Quotations and Observations about the Importance of Including Critical Thinking in the School Curriculum

Critical thinking, like many important parts of the school curriculum, is not a “subject” that necessarily needs to be taught separately in the way that we have a science period, a math period, etc.  The “with it” teacher is always looking for opportunities to improve his/her students’ critical thinking skills.

Prof. E. D. Hirsch, Jr.:”Critical-thinking skills: A phrase that implies an ability to analyze ideas and solve problems while taking a sufficiently independent, “critical” stance toward authority to think things out for one’s self. It is an admirable educational goal for citizens of a democracy, and one that has been advocated in the United States since Jefferson. The ability to think critically is a goal that is likely to be accepted by all American educational theorists. But it is a goal that can easily be oversimplified and sloganized. In the progressive tradition that currently dominates our schools, “critical thinking” has come to imply a counterpoise to the teaching of “mere facts,” in which, according to the dominant caricature, sheep-like students passively absorb facts from textbooks or lecture-style classrooms. Critical thinking, by contrast, is associated with active, discovery learning and with the autonomous, independent cast of mind that is desirable for the citizens of a democracy. Conceived in this progressive tradition, critical thinking belongs to the formalistic tool conception of education, which assumes that a critical habit of thought, coupled with an ability to read for the main idea and an ability to look things up, is the chief component of critical-thinking skills. This tool conception, however, is an incorrect model of real-world critical thinking. Independent-mindedness is always predicated on relevant knowledge: one cannot think critically unless one has a lot of relevant knowledge about the issue at hand. Critical thinking is not merely giving one’s opinion. To oppose “critical thinking” and “mere facts” is a profound empirical mistake. Common sense and cognitive psychology alike support the Jeffersonian view that critical thinking always depends upon factual knowledge.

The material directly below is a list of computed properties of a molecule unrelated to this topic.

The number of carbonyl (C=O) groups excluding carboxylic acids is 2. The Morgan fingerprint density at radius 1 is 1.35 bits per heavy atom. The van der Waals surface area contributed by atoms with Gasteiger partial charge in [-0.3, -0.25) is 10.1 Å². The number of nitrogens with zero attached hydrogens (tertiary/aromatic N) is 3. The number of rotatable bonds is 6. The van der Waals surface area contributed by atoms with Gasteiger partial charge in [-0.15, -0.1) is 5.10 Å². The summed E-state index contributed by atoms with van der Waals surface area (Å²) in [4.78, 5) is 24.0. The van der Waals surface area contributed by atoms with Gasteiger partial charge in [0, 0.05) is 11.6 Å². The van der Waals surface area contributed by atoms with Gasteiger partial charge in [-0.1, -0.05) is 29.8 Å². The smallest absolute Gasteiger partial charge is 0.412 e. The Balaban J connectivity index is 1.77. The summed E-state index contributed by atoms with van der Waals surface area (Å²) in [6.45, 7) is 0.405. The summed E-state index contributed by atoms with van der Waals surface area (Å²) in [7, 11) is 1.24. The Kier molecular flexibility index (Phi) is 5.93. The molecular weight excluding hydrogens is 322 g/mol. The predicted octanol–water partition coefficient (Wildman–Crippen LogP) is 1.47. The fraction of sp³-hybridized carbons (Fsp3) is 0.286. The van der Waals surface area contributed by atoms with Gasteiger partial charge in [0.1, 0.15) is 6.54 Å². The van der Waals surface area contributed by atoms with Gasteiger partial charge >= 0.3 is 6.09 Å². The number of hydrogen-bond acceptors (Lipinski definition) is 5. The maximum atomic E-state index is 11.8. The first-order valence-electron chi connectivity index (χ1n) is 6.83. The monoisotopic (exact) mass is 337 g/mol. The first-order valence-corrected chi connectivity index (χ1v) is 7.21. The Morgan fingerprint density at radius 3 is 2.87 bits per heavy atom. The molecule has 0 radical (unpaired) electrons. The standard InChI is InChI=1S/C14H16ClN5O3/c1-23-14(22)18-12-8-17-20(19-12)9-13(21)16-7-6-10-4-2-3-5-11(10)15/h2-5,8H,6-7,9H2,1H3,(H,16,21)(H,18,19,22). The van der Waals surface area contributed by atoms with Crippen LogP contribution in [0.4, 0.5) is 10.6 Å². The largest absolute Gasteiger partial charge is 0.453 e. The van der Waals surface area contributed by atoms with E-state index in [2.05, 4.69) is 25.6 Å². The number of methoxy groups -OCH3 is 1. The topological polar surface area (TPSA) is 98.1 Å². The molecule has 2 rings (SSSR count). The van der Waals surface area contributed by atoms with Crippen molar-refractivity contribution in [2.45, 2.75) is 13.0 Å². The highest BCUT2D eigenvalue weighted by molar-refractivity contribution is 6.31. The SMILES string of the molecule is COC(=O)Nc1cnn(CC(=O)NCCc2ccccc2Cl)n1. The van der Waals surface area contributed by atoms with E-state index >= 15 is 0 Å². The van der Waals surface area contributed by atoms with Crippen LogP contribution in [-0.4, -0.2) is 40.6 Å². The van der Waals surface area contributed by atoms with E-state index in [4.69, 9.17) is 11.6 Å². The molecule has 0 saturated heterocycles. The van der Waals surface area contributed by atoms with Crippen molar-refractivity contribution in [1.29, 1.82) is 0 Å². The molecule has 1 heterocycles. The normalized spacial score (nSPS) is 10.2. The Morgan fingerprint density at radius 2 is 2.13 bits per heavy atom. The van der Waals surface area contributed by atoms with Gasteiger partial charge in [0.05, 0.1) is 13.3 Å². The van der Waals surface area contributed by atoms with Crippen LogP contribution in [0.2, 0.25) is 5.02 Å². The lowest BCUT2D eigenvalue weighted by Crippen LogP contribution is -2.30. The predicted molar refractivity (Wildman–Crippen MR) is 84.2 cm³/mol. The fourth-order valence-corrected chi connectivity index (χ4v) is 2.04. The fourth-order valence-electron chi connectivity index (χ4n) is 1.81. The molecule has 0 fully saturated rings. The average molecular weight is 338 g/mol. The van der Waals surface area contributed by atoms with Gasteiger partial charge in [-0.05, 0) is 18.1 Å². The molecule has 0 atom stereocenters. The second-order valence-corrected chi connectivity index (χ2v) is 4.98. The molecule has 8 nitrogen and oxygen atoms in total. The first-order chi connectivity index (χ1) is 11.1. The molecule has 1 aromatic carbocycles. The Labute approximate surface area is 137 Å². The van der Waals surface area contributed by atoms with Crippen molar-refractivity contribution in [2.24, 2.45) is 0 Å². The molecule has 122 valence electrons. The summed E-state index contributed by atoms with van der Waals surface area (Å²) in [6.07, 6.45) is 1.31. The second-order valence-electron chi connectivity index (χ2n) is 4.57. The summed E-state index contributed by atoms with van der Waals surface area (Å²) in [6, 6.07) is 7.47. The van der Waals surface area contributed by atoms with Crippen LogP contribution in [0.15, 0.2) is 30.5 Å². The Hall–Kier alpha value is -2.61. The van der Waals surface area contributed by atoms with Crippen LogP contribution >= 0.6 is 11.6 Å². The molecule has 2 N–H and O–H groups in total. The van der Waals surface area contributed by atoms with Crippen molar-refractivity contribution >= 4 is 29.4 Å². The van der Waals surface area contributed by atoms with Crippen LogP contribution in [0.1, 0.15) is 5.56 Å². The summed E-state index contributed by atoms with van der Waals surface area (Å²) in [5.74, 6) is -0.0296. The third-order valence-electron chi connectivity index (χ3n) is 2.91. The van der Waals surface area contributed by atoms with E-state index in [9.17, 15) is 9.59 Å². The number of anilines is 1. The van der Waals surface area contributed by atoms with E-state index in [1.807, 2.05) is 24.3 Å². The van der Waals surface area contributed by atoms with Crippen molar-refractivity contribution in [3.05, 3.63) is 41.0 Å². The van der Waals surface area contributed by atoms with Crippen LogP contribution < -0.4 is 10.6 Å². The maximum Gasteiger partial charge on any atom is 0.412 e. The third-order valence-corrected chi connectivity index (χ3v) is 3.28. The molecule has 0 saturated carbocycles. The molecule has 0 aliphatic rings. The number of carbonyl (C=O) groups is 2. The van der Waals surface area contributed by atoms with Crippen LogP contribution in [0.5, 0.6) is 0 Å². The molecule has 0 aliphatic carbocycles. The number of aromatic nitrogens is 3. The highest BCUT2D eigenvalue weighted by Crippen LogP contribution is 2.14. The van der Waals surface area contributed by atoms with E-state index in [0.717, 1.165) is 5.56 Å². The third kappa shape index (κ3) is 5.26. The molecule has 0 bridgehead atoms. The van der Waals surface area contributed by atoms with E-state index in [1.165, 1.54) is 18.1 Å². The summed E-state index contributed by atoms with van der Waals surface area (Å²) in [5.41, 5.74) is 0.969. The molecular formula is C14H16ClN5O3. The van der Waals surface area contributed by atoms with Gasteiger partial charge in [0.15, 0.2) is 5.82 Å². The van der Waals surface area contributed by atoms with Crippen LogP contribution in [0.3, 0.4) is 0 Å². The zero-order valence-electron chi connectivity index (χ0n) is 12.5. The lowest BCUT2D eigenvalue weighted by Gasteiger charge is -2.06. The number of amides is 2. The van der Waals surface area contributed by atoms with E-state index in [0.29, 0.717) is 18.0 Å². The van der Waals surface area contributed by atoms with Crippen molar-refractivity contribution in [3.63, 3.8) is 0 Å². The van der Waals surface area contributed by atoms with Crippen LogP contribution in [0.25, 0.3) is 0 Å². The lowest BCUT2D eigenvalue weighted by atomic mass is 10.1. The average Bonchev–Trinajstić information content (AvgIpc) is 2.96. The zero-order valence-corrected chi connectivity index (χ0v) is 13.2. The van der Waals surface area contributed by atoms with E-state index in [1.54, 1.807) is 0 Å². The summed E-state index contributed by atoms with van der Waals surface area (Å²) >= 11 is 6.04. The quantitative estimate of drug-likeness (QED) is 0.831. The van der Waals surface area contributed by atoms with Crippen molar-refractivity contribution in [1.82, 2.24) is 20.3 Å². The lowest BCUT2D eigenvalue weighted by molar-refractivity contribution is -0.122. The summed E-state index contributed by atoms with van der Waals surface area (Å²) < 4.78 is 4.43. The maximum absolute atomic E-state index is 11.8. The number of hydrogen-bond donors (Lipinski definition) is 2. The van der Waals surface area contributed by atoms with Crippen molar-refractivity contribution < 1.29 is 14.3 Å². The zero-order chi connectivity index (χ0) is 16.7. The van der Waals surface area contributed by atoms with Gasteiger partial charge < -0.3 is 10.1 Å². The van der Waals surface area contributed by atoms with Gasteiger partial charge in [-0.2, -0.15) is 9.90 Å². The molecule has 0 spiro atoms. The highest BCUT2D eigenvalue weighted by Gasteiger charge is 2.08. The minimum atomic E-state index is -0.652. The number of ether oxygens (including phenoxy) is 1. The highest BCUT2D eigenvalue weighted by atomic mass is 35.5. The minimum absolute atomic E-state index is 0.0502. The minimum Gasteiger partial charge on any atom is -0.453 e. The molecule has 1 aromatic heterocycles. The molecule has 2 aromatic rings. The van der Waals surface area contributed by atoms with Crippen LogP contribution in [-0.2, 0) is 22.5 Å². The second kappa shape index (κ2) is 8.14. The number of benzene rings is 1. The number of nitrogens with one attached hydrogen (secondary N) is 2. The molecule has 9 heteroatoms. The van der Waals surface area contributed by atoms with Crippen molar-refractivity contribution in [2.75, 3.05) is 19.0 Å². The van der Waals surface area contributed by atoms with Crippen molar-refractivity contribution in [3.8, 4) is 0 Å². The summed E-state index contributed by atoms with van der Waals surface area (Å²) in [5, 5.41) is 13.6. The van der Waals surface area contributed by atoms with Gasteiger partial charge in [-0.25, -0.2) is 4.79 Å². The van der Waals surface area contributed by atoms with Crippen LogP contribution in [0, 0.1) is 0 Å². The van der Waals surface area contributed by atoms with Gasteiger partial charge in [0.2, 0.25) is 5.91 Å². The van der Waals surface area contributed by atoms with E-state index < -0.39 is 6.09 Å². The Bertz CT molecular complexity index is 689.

Russell Baker: An educated person is one who has learned that information almost always turns out to be at best incomplete and very often false, misleading, fictitious, mendacious – just dead wrong.

Anatole France: An education isn’t how much you have committed to memory, or even how much you know. It’s being able to differentiate between what you know and what you don’t.

Clifford Stoll: Data is not information, information is not knowledge, knowledge is not understanding, understanding is not wisdom.

Daniel J. Boorstin: Education is learning what you didn’t even know you didn’t know.

Albert Einstein: Not everything that counts can be counted and not everything that can be counted counts.

Chinese Proverb: He who asks a question is a fool for five minutes; he who does not ask a question remains a fool forever.

Albert Einstein: The important thing is not to stop questioning.

Roger Bacon: There are in fact four very significant stumblingblocks in the way of grasping the truth, which hinder every man however learned, and scarcely allow anyone to win a clear title to wisdom, namely, the example of weak and unworthy authority, longstanding custom, the feeling of the ignorant crowd, and the hiding of our own ignorance while making a display of our apparent knowledge.

Anna Quindlen: In 1998 a study … reported the most common discussion model among students was stating what they were certain they already believed, not learning what they did not or exploring the views of those with whom they disagreed.